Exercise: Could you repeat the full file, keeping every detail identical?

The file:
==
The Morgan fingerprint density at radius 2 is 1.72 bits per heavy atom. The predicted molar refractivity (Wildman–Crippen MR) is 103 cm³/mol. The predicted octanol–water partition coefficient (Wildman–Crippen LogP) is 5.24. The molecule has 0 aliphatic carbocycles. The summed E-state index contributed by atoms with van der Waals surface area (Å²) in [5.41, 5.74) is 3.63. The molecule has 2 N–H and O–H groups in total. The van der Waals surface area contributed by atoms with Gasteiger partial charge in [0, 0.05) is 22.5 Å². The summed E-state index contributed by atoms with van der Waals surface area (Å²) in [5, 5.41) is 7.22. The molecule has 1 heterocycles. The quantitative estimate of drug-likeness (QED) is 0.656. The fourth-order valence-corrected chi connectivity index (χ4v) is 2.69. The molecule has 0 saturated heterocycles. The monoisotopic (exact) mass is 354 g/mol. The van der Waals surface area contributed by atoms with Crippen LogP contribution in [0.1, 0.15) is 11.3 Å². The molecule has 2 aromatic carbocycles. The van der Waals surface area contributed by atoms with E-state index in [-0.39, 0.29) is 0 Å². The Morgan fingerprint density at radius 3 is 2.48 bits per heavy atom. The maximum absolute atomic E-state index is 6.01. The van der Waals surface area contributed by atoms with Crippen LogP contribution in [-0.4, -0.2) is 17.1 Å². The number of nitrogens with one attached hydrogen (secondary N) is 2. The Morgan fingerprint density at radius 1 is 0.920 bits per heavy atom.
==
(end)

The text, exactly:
The Morgan fingerprint density at radius 2 is 1.72 bits per heavy atom. The predicted molar refractivity (Wildman–Crippen MR) is 103 cm³/mol. The predicted octanol–water partition coefficient (Wildman–Crippen LogP) is 5.24. The molecule has 0 aliphatic carbocycles. The summed E-state index contributed by atoms with van der Waals surface area (Å²) in [5.41, 5.74) is 3.63. The molecule has 2 N–H and O–H groups in total. The van der Waals surface area contributed by atoms with Gasteiger partial charge in [0, 0.05) is 22.5 Å². The summed E-state index contributed by atoms with van der Waals surface area (Å²) in [5, 5.41) is 7.22. The molecule has 1 heterocycles. The quantitative estimate of drug-likeness (QED) is 0.656. The fourth-order valence-corrected chi connectivity index (χ4v) is 2.69. The molecule has 0 saturated heterocycles. The monoisotopic (exact) mass is 354 g/mol. The van der Waals surface area contributed by atoms with Crippen LogP contribution in [0.1, 0.15) is 11.3 Å². The molecule has 2 aromatic carbocycles. The van der Waals surface area contributed by atoms with E-state index in [-0.39, 0.29) is 0 Å². The Morgan fingerprint density at radius 3 is 2.48 bits per heavy atom. The maximum absolute atomic E-state index is 6.01. The van der Waals surface area contributed by atoms with Crippen LogP contribution in [-0.4, -0.2) is 17.1 Å². The number of nitrogens with one attached hydrogen (secondary N) is 2. The Morgan fingerprint density at radius 1 is 0.920 bits per heavy atom.